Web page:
From the novel by John LeCarre, this is Phillip Seymour Hoffman's last completed film. As with all of Mr. LeCarre's spy novels, this story is more about intelligence than gunfights and chase scenes. It is a slow, intriguing story with a meticulous performance by Mr. Hoffman.
Mr. Hoffman plays Gunter Bachmann, a German counter-terrorist agent leading a rogue task force in Hamburg. For his final performance, Mr. Hoffman's character is overweight, drinks and smokes too much and has pasty white skin behind a glimmer of intelligent eyes. Physically, he's a wreck but his performance still shows what a great actor he was.
The film co-stars Rachel McAdams as a civil rights lawyer protecting a major character, Willem Dafoe as a banker brokering an important transaction and Robin Wright as a U.S. diplomat with her own agenda. The cast is very good but on film, the story comes off rather dull. We follow the players and we follow the money but the film never rises above a slow burn.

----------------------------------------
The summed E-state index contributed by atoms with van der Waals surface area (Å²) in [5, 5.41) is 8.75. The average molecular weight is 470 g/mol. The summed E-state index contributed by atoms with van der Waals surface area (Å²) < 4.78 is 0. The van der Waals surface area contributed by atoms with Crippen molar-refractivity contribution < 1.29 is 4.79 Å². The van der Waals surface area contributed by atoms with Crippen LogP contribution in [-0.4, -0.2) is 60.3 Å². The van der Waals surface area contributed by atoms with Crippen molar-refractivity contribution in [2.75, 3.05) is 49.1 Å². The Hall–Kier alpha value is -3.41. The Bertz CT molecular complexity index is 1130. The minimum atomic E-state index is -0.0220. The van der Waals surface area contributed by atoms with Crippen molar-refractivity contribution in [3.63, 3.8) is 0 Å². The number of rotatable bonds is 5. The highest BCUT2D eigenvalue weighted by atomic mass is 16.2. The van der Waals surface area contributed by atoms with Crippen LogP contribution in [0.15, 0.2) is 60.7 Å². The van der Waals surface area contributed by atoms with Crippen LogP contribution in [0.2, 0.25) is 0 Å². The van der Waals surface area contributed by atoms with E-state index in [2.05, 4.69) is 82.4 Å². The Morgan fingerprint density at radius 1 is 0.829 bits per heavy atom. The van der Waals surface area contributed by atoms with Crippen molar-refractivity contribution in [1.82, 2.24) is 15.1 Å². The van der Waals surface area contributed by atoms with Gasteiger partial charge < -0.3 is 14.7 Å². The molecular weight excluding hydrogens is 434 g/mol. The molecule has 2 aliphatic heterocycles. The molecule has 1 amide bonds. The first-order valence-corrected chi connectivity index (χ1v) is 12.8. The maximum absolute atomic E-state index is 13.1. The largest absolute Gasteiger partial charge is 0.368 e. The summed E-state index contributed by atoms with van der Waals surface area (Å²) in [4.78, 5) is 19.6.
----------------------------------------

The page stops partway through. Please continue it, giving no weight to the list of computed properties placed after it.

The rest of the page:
Espionage films without much action depend on twists and turns and a complex puzzle for the audience to solve if you intend on keeping them involved. This plot is not that complicated and almost disappointingly easy to follow. While it does have one or two twists, it's really not enough to satisfy fans of this genre.